Cape Town’s Dirty Skirts were up next and provided us with a decent, if unspectacular, set – probably their best offering being Daddy Don’t Disco. There was no huge audience connection though, which rather let them down. I have to admit to being a little disappointed. I’ve missed a couple of gigs and was told I was missing out, but it just didn’t click. That said, I like their stuff enough to give them another chance. Soon.
And there was more disappointment on the way with aKING. I’ve heard a fair amount of their stuff and I think they are hugely over-rated and their lukewarm performance did nothing to change my opinion. It was heavy, stodgy, dull. The crowd was enthusiastic though, despite the rather bland set. Time for a burger and (another) beer.

And then, the international acts, led by Panic at the Disco, who were friendly, funny and fun. Once again, an overseas act seemed bemused by a less-than-eager South African crowd, but they got through their hits and there was fun and rather too much audience participation to be had as they rounded off their set with a cover of Lulu’s enduring hit Shout. Energetic it was, and a really tight, well-rehearsed set. Impressive, if not unexpected.

Snow Patrol were next up and (for me) stole the show. They had the crowd eating out of their hands before they even came on stage with their “All of these places feel like home” display on the big screen. The power of words is incredible (if you have several thousand drunk teenagers in front of you).

It’s obvious that Gary Lightbody loves performing and loves to see his songs being enjoyed. And it was an emotional set, with the powerful Run and Chasing Cars thrown in between faster harder numbers like Eyes Open and Take Back the City. Gary couldn’t help but enthuse over the beautiful scenery, gorgeous people and wonderful country. But it was spontaneous and from the heart. You could just see that he was loving every minute of where he was and what he was doing. You can’t fake that sort of honesty.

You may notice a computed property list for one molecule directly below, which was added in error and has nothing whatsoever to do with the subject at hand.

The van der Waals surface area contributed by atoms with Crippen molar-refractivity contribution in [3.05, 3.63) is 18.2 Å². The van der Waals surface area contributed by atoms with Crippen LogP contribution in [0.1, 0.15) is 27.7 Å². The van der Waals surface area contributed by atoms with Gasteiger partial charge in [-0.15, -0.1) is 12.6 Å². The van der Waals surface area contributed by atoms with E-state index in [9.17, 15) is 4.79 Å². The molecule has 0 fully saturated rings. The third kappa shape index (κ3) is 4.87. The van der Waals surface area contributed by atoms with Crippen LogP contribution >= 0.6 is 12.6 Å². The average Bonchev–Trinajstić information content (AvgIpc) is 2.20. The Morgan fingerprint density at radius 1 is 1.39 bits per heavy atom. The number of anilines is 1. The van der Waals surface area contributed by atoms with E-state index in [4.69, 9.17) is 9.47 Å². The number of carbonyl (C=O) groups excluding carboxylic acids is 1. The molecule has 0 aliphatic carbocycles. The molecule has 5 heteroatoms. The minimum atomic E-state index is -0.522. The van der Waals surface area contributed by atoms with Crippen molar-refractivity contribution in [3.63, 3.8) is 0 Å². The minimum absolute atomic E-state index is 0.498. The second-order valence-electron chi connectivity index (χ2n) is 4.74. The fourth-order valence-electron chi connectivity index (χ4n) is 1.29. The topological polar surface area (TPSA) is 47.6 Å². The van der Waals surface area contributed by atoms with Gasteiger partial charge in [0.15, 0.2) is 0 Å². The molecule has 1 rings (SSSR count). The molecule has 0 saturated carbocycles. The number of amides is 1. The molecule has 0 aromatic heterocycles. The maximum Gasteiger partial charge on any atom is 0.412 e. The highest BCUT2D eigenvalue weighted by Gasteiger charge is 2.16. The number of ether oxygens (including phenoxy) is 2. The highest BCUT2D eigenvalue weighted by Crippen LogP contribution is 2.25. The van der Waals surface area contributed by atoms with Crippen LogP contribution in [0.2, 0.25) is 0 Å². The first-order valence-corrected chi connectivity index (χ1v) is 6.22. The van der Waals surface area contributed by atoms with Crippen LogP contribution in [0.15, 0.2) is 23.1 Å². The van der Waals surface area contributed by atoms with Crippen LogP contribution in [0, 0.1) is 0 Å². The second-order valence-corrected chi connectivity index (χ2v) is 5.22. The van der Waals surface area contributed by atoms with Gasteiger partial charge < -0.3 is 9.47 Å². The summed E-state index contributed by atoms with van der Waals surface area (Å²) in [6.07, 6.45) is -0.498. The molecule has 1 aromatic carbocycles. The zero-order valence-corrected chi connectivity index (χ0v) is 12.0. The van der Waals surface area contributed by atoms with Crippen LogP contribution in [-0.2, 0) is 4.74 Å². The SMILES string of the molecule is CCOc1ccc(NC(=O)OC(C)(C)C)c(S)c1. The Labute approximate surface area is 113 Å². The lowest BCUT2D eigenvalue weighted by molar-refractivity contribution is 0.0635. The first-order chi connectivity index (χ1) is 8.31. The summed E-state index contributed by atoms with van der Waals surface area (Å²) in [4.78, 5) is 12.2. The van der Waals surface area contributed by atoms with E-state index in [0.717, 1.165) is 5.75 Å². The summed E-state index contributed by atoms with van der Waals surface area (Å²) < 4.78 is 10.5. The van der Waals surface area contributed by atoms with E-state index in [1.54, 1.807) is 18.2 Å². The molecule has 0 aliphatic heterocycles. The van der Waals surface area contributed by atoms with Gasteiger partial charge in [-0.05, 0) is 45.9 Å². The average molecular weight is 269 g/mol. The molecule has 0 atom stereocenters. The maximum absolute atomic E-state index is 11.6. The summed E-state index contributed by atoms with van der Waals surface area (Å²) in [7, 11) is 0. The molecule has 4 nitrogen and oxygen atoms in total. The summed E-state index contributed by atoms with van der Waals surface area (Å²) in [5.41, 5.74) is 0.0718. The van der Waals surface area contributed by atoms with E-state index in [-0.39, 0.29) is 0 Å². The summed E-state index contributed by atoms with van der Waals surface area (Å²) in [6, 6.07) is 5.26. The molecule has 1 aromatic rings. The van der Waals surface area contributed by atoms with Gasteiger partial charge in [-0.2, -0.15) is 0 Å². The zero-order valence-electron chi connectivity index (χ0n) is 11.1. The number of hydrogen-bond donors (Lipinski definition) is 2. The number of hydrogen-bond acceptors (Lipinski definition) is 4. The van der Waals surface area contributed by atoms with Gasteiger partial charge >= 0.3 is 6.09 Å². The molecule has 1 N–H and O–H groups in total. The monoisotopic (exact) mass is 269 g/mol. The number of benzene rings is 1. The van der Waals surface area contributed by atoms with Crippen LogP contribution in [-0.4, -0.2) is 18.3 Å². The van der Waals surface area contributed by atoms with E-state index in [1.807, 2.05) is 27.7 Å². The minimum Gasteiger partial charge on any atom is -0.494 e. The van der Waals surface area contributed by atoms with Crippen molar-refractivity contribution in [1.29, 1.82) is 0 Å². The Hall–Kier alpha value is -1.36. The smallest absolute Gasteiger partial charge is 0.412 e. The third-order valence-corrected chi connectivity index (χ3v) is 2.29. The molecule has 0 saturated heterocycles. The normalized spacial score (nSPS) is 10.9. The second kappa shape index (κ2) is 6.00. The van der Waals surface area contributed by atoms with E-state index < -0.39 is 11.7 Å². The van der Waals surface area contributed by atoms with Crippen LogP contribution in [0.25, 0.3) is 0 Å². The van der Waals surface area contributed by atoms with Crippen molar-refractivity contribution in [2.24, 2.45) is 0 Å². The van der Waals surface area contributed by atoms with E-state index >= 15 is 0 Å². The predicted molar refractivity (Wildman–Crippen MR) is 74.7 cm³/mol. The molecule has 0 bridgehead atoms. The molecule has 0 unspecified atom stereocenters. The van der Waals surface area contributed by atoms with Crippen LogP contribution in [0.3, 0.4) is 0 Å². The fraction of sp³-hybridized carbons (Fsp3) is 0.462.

And then, the finale: Oasis. They look old not just because of the drink and the drugs, but because they are old. But boy – they’ve still got it. Liam strutted around like he owned the place, barking orders at the sound desk and striking a bully-boy pose between lyrics. Attitude personified.

Noel looked older still, wandering around sloth-like and seemingly confused. But when it came to that voice… Wow. Every note, perfect; every chord, perfect. The brothers are well known for their “don’t give a toss” attitude, but it works so well on stage and it was a remarkable experience to see them live at long last. Love them or hate them, you have to admire their longevity against all the odds, and dare I say that their new stuff is sounding like it will stand alongside the classics like Wonderwall and Slide Away.
For me, Noel’s performance of Don’t Look Back in Anger was arguably the most spectacular moment of the entire day. And when you remember that it was up against those powerful modern classics from Snow Patrol, that’s saying something.

All in all, money well spent and an utterly superb day out.
Wonderful venue, great organisation, nice beer, great crowd, good music, perfect weather.

See you next year. And don’t forget those photos and videos!